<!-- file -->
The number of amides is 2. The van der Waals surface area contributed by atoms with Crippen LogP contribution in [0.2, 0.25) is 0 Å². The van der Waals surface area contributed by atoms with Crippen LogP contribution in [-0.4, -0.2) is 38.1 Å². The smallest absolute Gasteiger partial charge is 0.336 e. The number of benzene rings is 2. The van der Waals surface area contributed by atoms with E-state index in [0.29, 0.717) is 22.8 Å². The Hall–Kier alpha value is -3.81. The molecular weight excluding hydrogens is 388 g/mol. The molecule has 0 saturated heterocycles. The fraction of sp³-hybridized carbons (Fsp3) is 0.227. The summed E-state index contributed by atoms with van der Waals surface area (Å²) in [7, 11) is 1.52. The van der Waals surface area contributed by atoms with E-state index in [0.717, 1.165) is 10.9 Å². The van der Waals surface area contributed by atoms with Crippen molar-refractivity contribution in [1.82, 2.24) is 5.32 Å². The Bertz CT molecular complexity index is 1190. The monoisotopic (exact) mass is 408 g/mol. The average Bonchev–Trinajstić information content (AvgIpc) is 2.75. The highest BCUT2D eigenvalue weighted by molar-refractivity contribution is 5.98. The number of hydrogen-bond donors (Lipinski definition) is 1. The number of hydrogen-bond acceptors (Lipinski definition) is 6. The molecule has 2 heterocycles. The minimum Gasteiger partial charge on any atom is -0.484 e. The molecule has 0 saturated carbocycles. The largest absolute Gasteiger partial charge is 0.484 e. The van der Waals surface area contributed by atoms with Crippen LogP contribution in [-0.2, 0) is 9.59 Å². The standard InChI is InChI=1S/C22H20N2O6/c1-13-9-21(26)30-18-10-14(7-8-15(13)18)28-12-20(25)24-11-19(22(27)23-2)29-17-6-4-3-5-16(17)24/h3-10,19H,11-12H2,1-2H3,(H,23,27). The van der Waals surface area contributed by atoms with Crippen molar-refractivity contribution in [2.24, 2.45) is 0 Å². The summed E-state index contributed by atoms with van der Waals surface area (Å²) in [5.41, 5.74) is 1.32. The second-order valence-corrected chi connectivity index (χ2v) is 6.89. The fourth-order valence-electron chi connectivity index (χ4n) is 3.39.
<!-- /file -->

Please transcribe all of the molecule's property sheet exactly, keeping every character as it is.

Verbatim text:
The number of amides is 2. The van der Waals surface area contributed by atoms with Crippen LogP contribution in [0.2, 0.25) is 0 Å². The van der Waals surface area contributed by atoms with Crippen LogP contribution in [-0.4, -0.2) is 38.1 Å². The smallest absolute Gasteiger partial charge is 0.336 e. The number of benzene rings is 2. The van der Waals surface area contributed by atoms with E-state index in [0.29, 0.717) is 22.8 Å². The Hall–Kier alpha value is -3.81. The molecular weight excluding hydrogens is 388 g/mol. The molecule has 0 saturated heterocycles. The fraction of sp³-hybridized carbons (Fsp3) is 0.227. The summed E-state index contributed by atoms with van der Waals surface area (Å²) in [7, 11) is 1.52. The van der Waals surface area contributed by atoms with E-state index in [0.717, 1.165) is 10.9 Å². The van der Waals surface area contributed by atoms with Crippen molar-refractivity contribution in [1.82, 2.24) is 5.32 Å². The Bertz CT molecular complexity index is 1190. The monoisotopic (exact) mass is 408 g/mol. The average Bonchev–Trinajstić information content (AvgIpc) is 2.75. The highest BCUT2D eigenvalue weighted by molar-refractivity contribution is 5.98. The number of hydrogen-bond donors (Lipinski definition) is 1. The number of hydrogen-bond acceptors (Lipinski definition) is 6. The molecule has 2 heterocycles. The minimum Gasteiger partial charge on any atom is -0.484 e. The molecule has 0 saturated carbocycles. The largest absolute Gasteiger partial charge is 0.484 e. The van der Waals surface area contributed by atoms with Crippen LogP contribution in [-0.2, 0) is 9.59 Å². The standard InChI is InChI=1S/C22H20N2O6/c1-13-9-21(26)30-18-10-14(7-8-15(13)18)28-12-20(25)24-11-19(22(27)23-2)29-17-6-4-3-5-16(17)24/h3-10,19H,11-12H2,1-2H3,(H,23,27). The van der Waals surface area contributed by atoms with Crippen molar-refractivity contribution in [2.24, 2.45) is 0 Å². The summed E-state index contributed by atoms with van der Waals surface area (Å²) in [5.41, 5.74) is 1.32. The second-order valence-corrected chi connectivity index (χ2v) is 6.89. The fourth-order valence-electron chi connectivity index (χ4n) is 3.39.